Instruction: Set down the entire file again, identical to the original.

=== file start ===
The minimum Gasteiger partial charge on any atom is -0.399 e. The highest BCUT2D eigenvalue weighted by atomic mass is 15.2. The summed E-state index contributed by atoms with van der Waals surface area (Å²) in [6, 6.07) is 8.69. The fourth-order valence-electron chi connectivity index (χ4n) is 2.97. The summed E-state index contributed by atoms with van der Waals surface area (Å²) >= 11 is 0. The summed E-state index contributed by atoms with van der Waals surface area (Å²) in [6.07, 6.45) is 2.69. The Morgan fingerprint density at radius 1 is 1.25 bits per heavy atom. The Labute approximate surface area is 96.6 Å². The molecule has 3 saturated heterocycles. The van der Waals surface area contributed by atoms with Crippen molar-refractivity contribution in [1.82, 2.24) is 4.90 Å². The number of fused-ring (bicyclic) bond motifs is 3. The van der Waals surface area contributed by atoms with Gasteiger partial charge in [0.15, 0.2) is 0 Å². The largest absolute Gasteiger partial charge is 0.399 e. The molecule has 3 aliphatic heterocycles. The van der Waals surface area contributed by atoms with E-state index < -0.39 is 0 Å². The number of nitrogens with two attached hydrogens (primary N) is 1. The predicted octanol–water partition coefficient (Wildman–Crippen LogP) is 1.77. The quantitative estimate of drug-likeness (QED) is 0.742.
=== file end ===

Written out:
The minimum Gasteiger partial charge on any atom is -0.399 e. The highest BCUT2D eigenvalue weighted by atomic mass is 15.2. The summed E-state index contributed by atoms with van der Waals surface area (Å²) in [6, 6.07) is 8.69. The fourth-order valence-electron chi connectivity index (χ4n) is 2.97. The summed E-state index contributed by atoms with van der Waals surface area (Å²) >= 11 is 0. The summed E-state index contributed by atoms with van der Waals surface area (Å²) in [6.07, 6.45) is 2.69. The Morgan fingerprint density at radius 1 is 1.25 bits per heavy atom. The Labute approximate surface area is 96.6 Å². The molecule has 3 saturated heterocycles. The van der Waals surface area contributed by atoms with Crippen molar-refractivity contribution in [1.82, 2.24) is 4.90 Å². The number of fused-ring (bicyclic) bond motifs is 3. The van der Waals surface area contributed by atoms with Gasteiger partial charge in [0.15, 0.2) is 0 Å². The largest absolute Gasteiger partial charge is 0.399 e. The molecule has 3 aliphatic heterocycles. The van der Waals surface area contributed by atoms with E-state index < -0.39 is 0 Å². The number of nitrogens with two attached hydrogens (primary N) is 1. The predicted octanol–water partition coefficient (Wildman–Crippen LogP) is 1.77. The quantitative estimate of drug-likeness (QED) is 0.742.